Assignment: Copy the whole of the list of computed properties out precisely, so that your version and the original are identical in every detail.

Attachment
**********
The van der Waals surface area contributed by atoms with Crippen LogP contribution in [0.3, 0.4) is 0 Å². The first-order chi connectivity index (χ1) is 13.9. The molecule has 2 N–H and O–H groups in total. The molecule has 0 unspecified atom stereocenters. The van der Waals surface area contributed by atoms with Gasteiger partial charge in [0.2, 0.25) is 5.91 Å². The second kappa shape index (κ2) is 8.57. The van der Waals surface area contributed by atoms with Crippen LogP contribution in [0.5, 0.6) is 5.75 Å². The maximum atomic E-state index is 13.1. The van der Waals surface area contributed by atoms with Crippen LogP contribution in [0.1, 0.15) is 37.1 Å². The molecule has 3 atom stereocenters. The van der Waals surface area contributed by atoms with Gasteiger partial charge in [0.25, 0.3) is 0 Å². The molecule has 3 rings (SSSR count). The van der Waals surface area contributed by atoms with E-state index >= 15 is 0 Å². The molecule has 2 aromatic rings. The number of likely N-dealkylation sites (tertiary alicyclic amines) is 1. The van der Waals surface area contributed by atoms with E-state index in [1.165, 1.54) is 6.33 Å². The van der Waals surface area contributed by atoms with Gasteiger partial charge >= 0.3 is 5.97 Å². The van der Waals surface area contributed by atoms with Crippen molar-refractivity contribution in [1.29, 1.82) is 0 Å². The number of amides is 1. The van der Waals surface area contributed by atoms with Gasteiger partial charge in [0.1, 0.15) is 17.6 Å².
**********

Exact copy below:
The van der Waals surface area contributed by atoms with Crippen LogP contribution in [0.3, 0.4) is 0 Å². The first-order chi connectivity index (χ1) is 13.9. The molecule has 2 N–H and O–H groups in total. The molecule has 0 unspecified atom stereocenters. The van der Waals surface area contributed by atoms with Gasteiger partial charge in [0.2, 0.25) is 5.91 Å². The second kappa shape index (κ2) is 8.57. The van der Waals surface area contributed by atoms with Crippen LogP contribution in [0.5, 0.6) is 5.75 Å². The maximum atomic E-state index is 13.1. The van der Waals surface area contributed by atoms with Crippen LogP contribution in [0.1, 0.15) is 37.1 Å². The molecule has 3 atom stereocenters. The van der Waals surface area contributed by atoms with Gasteiger partial charge in [0.25, 0.3) is 0 Å². The molecule has 3 rings (SSSR count). The van der Waals surface area contributed by atoms with E-state index >= 15 is 0 Å². The molecule has 2 aromatic rings. The number of likely N-dealkylation sites (tertiary alicyclic amines) is 1. The van der Waals surface area contributed by atoms with E-state index in [1.165, 1.54) is 6.33 Å². The van der Waals surface area contributed by atoms with Gasteiger partial charge >= 0.3 is 5.97 Å². The van der Waals surface area contributed by atoms with Crippen molar-refractivity contribution in [1.29, 1.82) is 0 Å². The number of amides is 1. The van der Waals surface area contributed by atoms with Gasteiger partial charge in [0.1, 0.15) is 17.6 Å².